NEW REPORT: California’s plastic bag regulation isn’t working as intended

Media Contacts

SACRAMENTO, Calif. – State Sens. Catherine Blakespear and Ben Allen and Asm. Rebecca Bauer-Kahan introduced bills on Tuesday to strengthen California’s ban on single-use plastic grocery bags. The bills, SB1053 and AB2236, would address California’s plastic waste crisis by closing a loophole that allows grocery stores to provide thick plastic bags for a fee. 

“Ten years ago, California attempted to ban plastic bags to stem pollution. Yet, these insidious relics persist, choking our waterways, imperiling wildlife, and despoiling our ecosystems,” said Assemblymember Bauer-Kahan (D-Orinda). “AB 2236 is our battle cry against plastic pollution. With tougher rules and a push for eco-friendly alternatives, we’re ready to kick plastic bags to the curb and reclaim our environment.”

“If you have been paying attention – if you read the news at all in recent years – you know we are choking our planet with plastic waste,” said Sen. Catherine Blakespear (D-Encinitas.) “A plastic bag has an average lifespan of 12 minutes and then it is discarded, often clogging sewage drains, contaminating our drinking water and degenerating into toxic microplastics that fester in our oceans and landfills for up to 1,000 years. It’s time to improve on California’s original plastic bags ban and do it right this time by completely eliminating plastic bags from being used at grocery stores.”

“California has a proud tradition of leading the nation on environmental policy, particularly on plastic pollution. A decade ago, we were the first state to ban the thin throw-away bags, and two years ago we passed the first comprehensive single-use packaging law,” said Senator Allen, who chairs the Senate Environmental Quality Committee and is co-authoring both bills. “We learned a lot in the years between those efforts, but since its conception, our bag ban policy has fallen behind those in other states. We can and must do better. Consumers are ready to put this issue to bed and move away from plastic grocery bags altogether. We are very excited to see this finally get done this year.”

Coinciding with the bills’ introduction, CALPIRG Education Fund, the Environment California Research and Policy Center, and the Frontier Group released a new report, Plastic Bag Bans Work, that found well-designed plastic bag bans are effective at reducing waste and litter. The report points out that as opposed to more successful bag bans across the United States, California’s current statewide bag law, SB 270, contains a loophole that allows businesses to replace thin plastic bags with thicker ones at checkout for a fee. However, many people only use these allegedly “reusable,” thicker bags once before throwing them away.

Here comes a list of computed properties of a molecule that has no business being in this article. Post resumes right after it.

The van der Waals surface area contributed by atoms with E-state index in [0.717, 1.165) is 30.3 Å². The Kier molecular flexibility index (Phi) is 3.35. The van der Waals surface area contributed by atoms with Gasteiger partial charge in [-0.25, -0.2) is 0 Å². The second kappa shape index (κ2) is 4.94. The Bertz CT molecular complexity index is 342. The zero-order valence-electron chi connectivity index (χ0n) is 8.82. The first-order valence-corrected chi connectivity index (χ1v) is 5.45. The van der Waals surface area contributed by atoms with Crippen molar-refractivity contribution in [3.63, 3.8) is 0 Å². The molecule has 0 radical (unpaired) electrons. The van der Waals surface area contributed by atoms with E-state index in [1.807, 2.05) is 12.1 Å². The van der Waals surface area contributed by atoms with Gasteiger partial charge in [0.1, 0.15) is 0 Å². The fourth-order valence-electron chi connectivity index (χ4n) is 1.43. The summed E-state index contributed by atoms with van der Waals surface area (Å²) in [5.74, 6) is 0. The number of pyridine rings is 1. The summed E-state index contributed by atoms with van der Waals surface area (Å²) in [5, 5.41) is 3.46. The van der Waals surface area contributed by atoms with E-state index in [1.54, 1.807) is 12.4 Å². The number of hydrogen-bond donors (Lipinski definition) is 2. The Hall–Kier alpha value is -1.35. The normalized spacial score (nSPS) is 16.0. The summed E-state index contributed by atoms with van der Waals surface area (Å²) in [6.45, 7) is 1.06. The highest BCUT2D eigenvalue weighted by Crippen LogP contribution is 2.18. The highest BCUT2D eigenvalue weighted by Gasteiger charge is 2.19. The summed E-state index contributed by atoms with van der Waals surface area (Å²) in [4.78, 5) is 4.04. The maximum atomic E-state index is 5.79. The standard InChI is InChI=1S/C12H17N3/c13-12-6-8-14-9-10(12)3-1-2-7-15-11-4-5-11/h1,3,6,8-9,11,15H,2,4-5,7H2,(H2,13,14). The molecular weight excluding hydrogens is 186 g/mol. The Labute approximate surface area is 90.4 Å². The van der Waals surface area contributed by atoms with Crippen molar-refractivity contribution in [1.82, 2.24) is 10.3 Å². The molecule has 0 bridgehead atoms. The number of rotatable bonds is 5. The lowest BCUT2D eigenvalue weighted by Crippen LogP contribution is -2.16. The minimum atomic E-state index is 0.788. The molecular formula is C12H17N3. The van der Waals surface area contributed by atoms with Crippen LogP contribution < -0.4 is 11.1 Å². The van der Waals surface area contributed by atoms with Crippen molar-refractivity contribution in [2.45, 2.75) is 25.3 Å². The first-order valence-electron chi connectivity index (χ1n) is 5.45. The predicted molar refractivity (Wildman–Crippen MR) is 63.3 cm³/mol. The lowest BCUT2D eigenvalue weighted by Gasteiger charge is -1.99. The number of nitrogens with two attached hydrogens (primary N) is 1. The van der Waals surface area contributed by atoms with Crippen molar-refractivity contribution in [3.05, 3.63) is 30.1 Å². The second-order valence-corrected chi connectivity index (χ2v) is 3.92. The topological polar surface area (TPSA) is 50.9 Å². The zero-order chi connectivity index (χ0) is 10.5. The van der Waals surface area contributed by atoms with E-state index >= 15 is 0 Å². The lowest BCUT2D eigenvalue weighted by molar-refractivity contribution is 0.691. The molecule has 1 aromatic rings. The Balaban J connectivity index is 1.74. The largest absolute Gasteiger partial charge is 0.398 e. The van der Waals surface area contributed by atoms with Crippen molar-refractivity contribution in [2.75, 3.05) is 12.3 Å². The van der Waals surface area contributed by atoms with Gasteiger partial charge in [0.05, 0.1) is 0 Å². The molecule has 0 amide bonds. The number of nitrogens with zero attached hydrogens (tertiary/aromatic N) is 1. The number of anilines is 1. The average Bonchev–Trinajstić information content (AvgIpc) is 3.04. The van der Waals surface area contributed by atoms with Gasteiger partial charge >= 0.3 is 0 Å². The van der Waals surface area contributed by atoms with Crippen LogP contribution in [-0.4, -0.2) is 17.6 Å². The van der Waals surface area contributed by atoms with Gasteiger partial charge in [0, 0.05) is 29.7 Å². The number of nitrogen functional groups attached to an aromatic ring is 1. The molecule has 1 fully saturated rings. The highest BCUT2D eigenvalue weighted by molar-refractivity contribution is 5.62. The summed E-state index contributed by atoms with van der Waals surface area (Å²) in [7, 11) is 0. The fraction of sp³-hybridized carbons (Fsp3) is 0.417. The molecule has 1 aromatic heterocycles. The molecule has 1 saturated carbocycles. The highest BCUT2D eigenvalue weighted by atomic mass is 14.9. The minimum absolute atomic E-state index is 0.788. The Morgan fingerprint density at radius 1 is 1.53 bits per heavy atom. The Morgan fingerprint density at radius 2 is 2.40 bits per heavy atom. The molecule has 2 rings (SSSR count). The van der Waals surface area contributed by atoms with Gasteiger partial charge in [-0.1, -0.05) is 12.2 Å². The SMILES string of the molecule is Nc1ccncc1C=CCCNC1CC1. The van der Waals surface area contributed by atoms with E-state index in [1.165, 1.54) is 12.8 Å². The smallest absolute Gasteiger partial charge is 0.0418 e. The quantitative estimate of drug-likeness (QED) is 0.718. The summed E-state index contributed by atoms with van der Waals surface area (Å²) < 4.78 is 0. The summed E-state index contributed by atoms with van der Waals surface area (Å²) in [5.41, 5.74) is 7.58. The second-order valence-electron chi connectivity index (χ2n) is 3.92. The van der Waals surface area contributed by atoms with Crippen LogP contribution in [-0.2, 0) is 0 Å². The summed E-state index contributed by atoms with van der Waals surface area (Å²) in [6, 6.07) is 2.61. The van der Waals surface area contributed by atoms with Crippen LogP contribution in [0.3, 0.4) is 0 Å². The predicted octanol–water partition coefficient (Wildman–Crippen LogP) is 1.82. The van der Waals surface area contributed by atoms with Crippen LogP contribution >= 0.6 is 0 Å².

The result is that the California bag ban is not reducing litter as intended. Reports from Coastal Cleanup Days show the number of plastic bags volunteers pick up during beach clean-ups has remained relatively flat since 2015. However, because plastic carryout bags at grocery stores are now thicker, plastic bag waste by weight increased in the last few years to the highest level on record. 

“Plastic bag bans work – so it’s no wonder why the plastics industry has been figuring out ways to undermine the intent of the law,” said Jenn Engstrom, state director for CALPIRG. “Especially in the last few years, plastic bag companies have circumvented the law’s intent by mass producing thicker plastic bags that they claim are exempt from the law because they can technically be reused. The reality is that few people actually reuse them. These thick bags end up harming our environment and littering our communities just as much as the thinner ones. It’s time to finally ban plastic bags once and for all.”

It is estimated Californians generated 230,000 tons of plastic bag waste in 2021 alone, and much more by volume because plastic bags are light in weight. Plastic does not degrade and plastic film is not widely recycled, so most ends up in our landfills, in incinerators or in our environment, where it can harm wildlife and contaminate our food and drinking water. Microplastics — little particles of plastic that flake off larger pieces — have been found in every corner of the globe, including human bodies.

“Nothing we use for just a few minutes should pollute the environment for centuries,” said Laura Deehan, state director for Environment California. “We’re hopeful that this important update to our plastic bag law will reduce plastic waste, cut down on litter and build a cleaner, greener future for everyone.”